goverment

  Eight years on from the biggest market meltdown since the Great Depression, the key lessons of the crisis of 2008 still remain unlearned—and our financial system is just as vulnerable as ever. Many of us know that our government failed to fix the banking system after the subprime mortgage crisis. But what few of us realize is how the misguided financial practices and philosophies that nearly toppled the global financial system have come to infiltrate ALL American businesses,  putting us on a collision course for another cataclysmic meltdown. 

Drawing on in-depth reporting and exclusive interviews at the highest rungs of Wall Street and Washington, Time assistant managing editor and economic columnist Rana Foroohar shows how the “financialization of America” - the trend by which finance and its way of thinking have come to reign supreme - is perpetuating Wall Street's reign over Main Street, widening the gap between rich and poor, and threatening the future of the American Dream. 

  Why is America living in an age of profound economic inequality? Why, despite the desperate need to address climate change, have even modest environmental efforts been defeated again and again? Why have protections for employees been decimated? Why do hedge-fund billionaires pay a far lower tax rate than middle-class workers?

The conventional answer is that a popular uprising against “big government” led to the ascendancy of a broad-based conservative movement. But Jane Mayer shows in her book, Dark Money: The Hidden History of the Billionaires Behind the Rise of the Radical Right, a network of exceedingly wealthy people with extreme libertarian views bankrolled a systematic, step-by-step plan to fundamentally alter the American political system.

  In his new book, The Deep State, Mike Lofgren, the New York Times bestselling author of The Party Is Over, delivers a House of Cards–style exposé of who really wields power in Washington.

Lofgren says actual power lies in the Deep State, Washington’s shadowy power elite, in the pockets of corporate interests and dependent on the moguls of Silicon Valley. Drawing on insider knowledge gleaned in his three decades on the Hill, Lofgren looks to offer a provocative wake-up call to Americans and urges them to fight to reinstate the basic premise of the Constitution.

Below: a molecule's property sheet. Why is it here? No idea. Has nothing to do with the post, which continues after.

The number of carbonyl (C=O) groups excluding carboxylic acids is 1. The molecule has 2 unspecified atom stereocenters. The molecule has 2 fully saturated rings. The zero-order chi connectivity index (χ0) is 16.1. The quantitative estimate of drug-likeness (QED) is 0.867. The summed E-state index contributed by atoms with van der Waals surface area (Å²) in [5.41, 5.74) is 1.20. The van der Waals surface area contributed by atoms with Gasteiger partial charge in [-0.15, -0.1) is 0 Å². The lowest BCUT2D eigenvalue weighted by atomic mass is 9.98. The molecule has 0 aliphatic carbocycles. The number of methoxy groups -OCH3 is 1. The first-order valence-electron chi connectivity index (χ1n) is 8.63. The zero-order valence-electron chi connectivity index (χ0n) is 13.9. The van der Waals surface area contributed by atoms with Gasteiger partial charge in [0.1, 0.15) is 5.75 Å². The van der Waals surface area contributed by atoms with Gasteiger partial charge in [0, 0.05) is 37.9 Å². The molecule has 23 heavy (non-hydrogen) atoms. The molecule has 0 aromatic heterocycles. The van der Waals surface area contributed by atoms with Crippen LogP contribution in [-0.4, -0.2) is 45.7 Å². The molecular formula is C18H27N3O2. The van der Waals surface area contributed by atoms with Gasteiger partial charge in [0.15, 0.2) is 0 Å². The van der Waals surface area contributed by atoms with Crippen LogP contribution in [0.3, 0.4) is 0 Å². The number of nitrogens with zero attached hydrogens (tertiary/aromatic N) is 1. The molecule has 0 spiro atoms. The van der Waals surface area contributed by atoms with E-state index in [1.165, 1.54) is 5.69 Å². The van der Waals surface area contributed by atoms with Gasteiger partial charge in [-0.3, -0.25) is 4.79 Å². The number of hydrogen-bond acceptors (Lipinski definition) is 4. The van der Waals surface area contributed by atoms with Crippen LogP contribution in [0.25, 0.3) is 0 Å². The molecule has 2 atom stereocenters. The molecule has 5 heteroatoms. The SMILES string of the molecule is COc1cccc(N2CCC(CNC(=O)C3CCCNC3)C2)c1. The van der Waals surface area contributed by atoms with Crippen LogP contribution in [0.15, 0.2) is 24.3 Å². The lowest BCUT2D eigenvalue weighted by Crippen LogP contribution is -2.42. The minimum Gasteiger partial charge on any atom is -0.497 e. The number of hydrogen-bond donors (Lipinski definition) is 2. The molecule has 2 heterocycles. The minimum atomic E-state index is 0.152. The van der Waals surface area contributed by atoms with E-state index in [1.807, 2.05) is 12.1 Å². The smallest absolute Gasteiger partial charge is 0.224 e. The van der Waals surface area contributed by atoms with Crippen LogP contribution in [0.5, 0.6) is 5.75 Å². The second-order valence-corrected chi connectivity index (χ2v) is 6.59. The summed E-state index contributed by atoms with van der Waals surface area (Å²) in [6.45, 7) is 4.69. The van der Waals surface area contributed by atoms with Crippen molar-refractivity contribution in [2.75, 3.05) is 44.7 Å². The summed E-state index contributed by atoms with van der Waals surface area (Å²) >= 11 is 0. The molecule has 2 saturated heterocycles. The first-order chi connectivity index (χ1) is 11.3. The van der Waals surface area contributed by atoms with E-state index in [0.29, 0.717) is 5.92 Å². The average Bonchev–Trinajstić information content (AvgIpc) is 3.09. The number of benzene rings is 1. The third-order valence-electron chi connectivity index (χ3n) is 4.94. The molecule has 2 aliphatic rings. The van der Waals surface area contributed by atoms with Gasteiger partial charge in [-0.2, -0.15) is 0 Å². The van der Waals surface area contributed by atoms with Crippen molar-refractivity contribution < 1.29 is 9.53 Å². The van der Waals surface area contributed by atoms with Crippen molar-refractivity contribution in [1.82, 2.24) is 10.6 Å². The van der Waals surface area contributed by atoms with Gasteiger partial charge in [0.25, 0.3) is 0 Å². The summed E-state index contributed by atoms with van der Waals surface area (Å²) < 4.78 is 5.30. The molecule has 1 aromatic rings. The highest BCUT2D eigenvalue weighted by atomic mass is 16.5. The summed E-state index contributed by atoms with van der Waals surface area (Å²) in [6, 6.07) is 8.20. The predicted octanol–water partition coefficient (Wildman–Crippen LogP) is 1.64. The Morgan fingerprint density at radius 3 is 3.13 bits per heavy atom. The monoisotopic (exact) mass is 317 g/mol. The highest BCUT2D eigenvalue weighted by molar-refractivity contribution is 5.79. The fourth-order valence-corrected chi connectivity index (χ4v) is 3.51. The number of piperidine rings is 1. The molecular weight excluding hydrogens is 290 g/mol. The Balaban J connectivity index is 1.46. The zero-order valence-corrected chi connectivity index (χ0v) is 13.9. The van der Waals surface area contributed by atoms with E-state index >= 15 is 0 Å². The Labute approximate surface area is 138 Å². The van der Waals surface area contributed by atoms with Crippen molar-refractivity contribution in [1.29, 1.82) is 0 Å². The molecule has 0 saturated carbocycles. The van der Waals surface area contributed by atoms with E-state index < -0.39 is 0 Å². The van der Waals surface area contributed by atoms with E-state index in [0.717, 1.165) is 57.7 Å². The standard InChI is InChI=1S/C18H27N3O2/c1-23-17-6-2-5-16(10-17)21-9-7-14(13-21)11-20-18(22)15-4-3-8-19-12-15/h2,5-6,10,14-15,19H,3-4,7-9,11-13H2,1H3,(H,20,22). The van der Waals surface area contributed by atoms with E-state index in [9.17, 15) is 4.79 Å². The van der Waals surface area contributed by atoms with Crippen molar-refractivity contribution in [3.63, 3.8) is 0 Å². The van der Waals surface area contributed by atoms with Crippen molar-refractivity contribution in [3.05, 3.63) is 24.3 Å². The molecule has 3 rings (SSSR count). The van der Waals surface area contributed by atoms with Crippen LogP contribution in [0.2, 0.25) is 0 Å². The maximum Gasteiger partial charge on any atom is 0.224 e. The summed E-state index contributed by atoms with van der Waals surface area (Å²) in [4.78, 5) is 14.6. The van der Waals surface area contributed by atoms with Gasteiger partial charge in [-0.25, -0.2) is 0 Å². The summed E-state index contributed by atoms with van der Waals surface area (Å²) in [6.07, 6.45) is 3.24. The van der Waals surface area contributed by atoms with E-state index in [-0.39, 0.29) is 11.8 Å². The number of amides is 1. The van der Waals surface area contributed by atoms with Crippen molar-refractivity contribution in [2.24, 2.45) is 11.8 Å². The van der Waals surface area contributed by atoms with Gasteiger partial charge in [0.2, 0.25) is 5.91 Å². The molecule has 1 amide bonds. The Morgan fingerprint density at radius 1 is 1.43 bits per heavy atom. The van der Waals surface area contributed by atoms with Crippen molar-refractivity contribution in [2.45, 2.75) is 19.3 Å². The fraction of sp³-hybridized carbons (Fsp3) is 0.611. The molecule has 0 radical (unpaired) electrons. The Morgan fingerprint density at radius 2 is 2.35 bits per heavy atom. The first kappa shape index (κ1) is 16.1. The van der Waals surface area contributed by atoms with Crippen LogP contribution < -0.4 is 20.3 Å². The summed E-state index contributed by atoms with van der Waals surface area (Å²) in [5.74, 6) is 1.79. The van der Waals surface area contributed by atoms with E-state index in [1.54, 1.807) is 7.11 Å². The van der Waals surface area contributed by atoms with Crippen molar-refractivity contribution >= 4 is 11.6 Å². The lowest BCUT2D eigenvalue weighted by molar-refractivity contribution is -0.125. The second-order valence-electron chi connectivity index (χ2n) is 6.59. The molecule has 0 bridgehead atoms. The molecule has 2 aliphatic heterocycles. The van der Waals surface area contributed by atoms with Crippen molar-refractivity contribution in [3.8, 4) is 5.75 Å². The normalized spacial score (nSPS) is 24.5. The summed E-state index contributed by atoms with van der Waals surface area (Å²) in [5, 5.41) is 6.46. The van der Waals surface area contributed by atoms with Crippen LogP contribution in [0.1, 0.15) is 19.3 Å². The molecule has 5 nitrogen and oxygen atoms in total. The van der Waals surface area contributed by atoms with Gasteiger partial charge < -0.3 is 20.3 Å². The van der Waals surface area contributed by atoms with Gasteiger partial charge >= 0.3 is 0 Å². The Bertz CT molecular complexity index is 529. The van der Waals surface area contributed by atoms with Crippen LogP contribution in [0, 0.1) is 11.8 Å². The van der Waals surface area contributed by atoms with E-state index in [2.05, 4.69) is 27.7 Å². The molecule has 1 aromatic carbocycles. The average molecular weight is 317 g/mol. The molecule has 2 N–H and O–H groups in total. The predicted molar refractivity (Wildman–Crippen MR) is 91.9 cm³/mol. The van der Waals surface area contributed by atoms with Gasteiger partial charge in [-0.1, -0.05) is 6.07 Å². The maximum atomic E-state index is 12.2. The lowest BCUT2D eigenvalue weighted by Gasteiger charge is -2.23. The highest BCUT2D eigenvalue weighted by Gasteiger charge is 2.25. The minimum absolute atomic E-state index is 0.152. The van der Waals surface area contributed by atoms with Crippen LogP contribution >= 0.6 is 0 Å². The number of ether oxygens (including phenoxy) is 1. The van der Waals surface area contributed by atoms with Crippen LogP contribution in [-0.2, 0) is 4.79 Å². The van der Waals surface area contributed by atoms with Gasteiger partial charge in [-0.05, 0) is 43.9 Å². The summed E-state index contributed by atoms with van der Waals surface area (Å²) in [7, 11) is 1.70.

Mike Lofgren spent twenty-eight years working in Congress, the last sixteen as a senior analyst on the House and Senate Budget committees. 

  Attorney Philip K. Howard is a leading voice for legal reform in the U.S. In 2002, he formed the nonpartisan group Common Good to advocate for an overhaul of American law and government.

Among Common Good's suggestions: specialized health care courts, which would give lower but smarter awards, and a project with the NYC Board of Education and the teachers union to change the disciplinary system in New York public schools.

His new book is The Rule of Nobody: Saving America from Dead Laws and Broken Government.

    Ray McGovern is a retired CIA officer turned political activist. He was a federal employee under seven U.S. presidents over twenty-seven years, presenting the morning intelligence briefings at the White House for many of them.

McGovern will be one of the featured speakers at the 15th Annual Kateri Tekakwitha Peace Conference this weekend.

    For years, people have been asking Ezekiel “Zeke” Emanuel, the brash, outspoken, and fiercely loyal eldest brother in the Emanuel clan, the same question: What did your mom put in the cereal? Middle brother Rahm is the mayor of Chicago, erstwhile White House chief of staff, and one of the most colorful figures in American politics. Youngest brother Ari is a Hollywood super-agent. And Zeke himself is one of the world’s leading bioethicists and oncologists, and a former special advisor for health policy in the Obama administration.

In the new memoir, Brothers Emanuel: A Memoir of an American Family, Zeke tells his family's story.